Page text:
In other words, Momentum does pretty much what the Labour right does in my constituency, and actually does better than the left, if the outcome of the last AGM is anything to go by.

Taking his fantasies to their logical conclusion, Robbins sees before him a wicked masterplan to split the Labour Party, keeping on 40 ideological purist MPs the better to snaffle Labour’s Short money and ‘institutional donors’. Those of us with roots in the labour movement tend to call the latter ‘trade unions’, but let that pass.

More projection is clearly at work in these charges, given reports that up to 150 of the PLP are approaching wealthy donors to fund a project apparently codenamed ‘Continuity Labour’. If a split is brewing – and that is an outcome the Labour left is keen to avoid – it will be Robbins and his pals that initiate it.

Meanwhile, many old saws are mercilessly retailed. For the umpteenth time, nobody actually knows who put a brick through the window of the stairwell in Angela Eagle’s office block.

It may have been a bungled burglary. It may have been the far right. It may even have been a random act of drunken vandalism. But automatically to attribute a bad occurrence to one’s political opponents, without any evidence whatsoever, could easily be seen as … well, paranoid, frankly.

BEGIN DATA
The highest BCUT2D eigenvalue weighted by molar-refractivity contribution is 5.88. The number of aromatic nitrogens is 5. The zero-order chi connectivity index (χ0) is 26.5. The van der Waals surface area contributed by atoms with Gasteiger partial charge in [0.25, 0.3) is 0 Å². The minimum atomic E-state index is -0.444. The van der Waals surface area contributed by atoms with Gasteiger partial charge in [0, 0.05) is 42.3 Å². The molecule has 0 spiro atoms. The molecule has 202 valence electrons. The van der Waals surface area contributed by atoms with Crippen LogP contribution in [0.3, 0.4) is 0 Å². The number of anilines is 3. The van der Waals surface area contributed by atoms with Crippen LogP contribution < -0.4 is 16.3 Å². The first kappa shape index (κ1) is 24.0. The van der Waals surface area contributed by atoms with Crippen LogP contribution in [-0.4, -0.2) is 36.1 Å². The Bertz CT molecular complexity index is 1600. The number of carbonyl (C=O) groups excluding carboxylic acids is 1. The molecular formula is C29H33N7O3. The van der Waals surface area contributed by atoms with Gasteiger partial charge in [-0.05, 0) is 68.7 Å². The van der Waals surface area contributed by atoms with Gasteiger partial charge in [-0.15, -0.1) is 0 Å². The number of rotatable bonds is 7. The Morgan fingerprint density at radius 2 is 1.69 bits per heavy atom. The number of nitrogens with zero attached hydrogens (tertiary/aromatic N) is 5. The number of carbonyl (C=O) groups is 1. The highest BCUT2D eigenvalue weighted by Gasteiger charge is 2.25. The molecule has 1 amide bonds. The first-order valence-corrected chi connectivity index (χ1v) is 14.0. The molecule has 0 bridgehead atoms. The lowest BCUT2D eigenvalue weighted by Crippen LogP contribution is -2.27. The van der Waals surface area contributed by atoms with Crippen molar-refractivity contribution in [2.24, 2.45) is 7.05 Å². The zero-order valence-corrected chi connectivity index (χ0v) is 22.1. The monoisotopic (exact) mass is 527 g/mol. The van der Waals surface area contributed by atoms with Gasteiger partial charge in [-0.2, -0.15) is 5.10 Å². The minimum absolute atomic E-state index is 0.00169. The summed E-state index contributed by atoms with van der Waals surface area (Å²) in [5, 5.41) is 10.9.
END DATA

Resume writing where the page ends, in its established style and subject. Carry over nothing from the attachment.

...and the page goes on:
Robbins even brings up Seema Malhotra’s complaint that Corbyn’s office manager entered Malhotra’s office without permission, with the implication that Karie Murphy incarnates some sort of latter day G Gordon Liddy. More paranoia: the complaint was investigated by the Speaker, and not upheld.

Finally, despite the claims of Robbins and other to the contrary, the Labour left is well aware of Labour’s current standing in the polls, thank you kindly.

Team Corbyn needs to raise its game, or the PLP’s war of attrition could eventually succeed. But don’t expect us publicly to attack our own side while we are under sustained barrage from those with hostile intent. Staying on message is a political basic, not a sign of cult-like devotion.